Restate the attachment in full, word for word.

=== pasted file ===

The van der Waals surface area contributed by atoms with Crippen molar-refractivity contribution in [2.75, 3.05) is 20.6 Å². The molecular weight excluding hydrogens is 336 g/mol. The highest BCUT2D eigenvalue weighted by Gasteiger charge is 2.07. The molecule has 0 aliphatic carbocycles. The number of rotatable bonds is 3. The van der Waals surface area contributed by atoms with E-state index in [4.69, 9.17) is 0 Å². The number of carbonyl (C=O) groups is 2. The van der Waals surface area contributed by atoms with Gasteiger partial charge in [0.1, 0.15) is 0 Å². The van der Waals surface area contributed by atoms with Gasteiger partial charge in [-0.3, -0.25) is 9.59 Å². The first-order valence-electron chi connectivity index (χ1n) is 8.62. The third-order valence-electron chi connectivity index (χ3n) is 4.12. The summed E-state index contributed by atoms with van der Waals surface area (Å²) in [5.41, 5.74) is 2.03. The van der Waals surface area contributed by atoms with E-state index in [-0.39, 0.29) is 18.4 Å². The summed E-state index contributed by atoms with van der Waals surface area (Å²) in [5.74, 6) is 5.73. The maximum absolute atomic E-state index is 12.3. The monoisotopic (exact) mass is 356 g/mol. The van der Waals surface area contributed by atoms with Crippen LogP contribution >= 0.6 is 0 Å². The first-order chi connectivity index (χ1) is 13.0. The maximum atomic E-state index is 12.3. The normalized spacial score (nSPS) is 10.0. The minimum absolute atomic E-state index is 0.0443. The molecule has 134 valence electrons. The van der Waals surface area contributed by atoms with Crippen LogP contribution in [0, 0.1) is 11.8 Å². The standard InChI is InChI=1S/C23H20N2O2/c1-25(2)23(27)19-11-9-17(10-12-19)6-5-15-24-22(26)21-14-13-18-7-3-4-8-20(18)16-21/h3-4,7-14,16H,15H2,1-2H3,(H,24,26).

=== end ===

The van der Waals surface area contributed by atoms with Crippen molar-refractivity contribution in [2.75, 3.05) is 20.6 Å². The molecular weight excluding hydrogens is 336 g/mol. The highest BCUT2D eigenvalue weighted by Gasteiger charge is 2.07. The molecule has 0 aliphatic carbocycles. The number of rotatable bonds is 3. The van der Waals surface area contributed by atoms with E-state index in [4.69, 9.17) is 0 Å². The number of carbonyl (C=O) groups is 2. The van der Waals surface area contributed by atoms with Gasteiger partial charge in [0.1, 0.15) is 0 Å². The van der Waals surface area contributed by atoms with Gasteiger partial charge in [-0.3, -0.25) is 9.59 Å². The first-order valence-electron chi connectivity index (χ1n) is 8.62. The third-order valence-electron chi connectivity index (χ3n) is 4.12. The summed E-state index contributed by atoms with van der Waals surface area (Å²) in [5.41, 5.74) is 2.03. The van der Waals surface area contributed by atoms with E-state index in [-0.39, 0.29) is 18.4 Å². The summed E-state index contributed by atoms with van der Waals surface area (Å²) in [5.74, 6) is 5.73. The maximum absolute atomic E-state index is 12.3. The monoisotopic (exact) mass is 356 g/mol. The van der Waals surface area contributed by atoms with Crippen LogP contribution >= 0.6 is 0 Å². The first-order chi connectivity index (χ1) is 13.0. The maximum atomic E-state index is 12.3. The normalized spacial score (nSPS) is 10.0. The minimum absolute atomic E-state index is 0.0443. The molecule has 134 valence electrons. The van der Waals surface area contributed by atoms with Crippen LogP contribution in [0, 0.1) is 11.8 Å². The standard InChI is InChI=1S/C23H20N2O2/c1-25(2)23(27)19-11-9-17(10-12-19)6-5-15-24-22(26)21-14-13-18-7-3-4-8-20(18)16-21/h3-4,7-14,16H,15H2,1-2H3,(H,24,26).